St Peter Catholic Church Naples, FL
Mark 11:1-10 + Isa 50:4-7 + Psalm 22 + Philippians 2:6-11 + Mark 14:1–15:47
The Passion account just proclaimed is filled with stories of disappointment, loneliness, despair, rejection, aloneness, and feelings of abandonment. The stories of humanity’s struggles are revealed before our eyes in the journey of Jesus, his disciples, his friends, and those who knew him. Without knowing fully how the Resurrection event would end, I am sure that on Good Friday and in the days following many felt disconnected, confused, and full of despair wondering who really cares and whether or not their lives with Jesus of Nazareth really made any difference.
Every one of us experiences some type of loneliness at one point or another in their lives. Even people in committed, solid relationships can experience loneliness, and it can even be said that a certain dose of it is healthy for personal and relational development. Many people, however, find it to be their consistent and unwelcome companion. This crippling loneliness can lead to a terrifying sense of isolation and eventually depression. We are quickly becoming a society of isolation and entitlement. Our lives are often too complicated and busy to find the time needed to build and maintain meaningful and close relationships. Worse still, we may not even realize that there is an imperative need within us to do so. The prophet Isaiah in our first reading today, insists that we must learn “how to speak to the weary a word that will rouse them.”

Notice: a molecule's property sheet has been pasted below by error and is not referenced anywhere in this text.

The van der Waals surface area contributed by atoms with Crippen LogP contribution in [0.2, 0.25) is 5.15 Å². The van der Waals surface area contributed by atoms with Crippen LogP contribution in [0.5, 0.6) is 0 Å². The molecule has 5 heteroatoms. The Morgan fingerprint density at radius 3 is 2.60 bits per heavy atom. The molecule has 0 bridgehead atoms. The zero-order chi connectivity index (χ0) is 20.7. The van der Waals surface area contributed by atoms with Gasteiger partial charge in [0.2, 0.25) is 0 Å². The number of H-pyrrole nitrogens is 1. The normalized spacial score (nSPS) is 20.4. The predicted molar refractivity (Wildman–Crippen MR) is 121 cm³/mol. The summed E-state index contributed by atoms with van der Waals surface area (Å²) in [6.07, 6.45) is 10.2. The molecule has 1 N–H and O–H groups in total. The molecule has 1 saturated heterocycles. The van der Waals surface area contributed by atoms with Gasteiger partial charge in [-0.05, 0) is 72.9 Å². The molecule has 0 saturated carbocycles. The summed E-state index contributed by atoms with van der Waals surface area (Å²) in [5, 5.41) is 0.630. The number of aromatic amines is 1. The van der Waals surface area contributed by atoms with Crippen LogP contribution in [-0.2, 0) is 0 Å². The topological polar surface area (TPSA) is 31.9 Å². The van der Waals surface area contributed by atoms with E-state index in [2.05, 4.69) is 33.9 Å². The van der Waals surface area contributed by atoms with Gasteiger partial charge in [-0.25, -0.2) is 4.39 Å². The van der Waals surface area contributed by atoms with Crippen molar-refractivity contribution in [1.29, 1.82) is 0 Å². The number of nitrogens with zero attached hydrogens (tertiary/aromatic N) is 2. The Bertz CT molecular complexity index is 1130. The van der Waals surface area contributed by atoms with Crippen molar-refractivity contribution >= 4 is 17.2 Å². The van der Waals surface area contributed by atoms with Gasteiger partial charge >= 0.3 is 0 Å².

The disciples found their strength in connecting with one another after the crucifixion of Jesus. Jesus found his strength in connecting with his Father. These were connections of the heart, connections that lead to profound transformations of love. The love revealed in the crucifixion of Jesus did not come to us simply by what was said about it. It came from the humble actions and the transformation that embraced it. We will soon tell the stories of how disappointed, lonely people found hope and joy in the company of one another in the days between Good Friday and Pentecost from Jerusalem to Emmaus.
We have a profound message to bring to our world. There is no one else who can witness to others the value and sanctity of every human life and the profound joy that connecting with others in our community of faith can bring.
People who are vulnerable, lonely, or poor need help in confronting their darkness and helplessness to find the truth that is within them. It is a journey whose success relies on companions willing to walk with them and assist them in seeing the light. Those who are most isolated and lonely can experience the tremendous joy of the Resurrection when they learn the beauty of what it means to walk with others and discover the spark of the divine that is revealed when serving others along the way.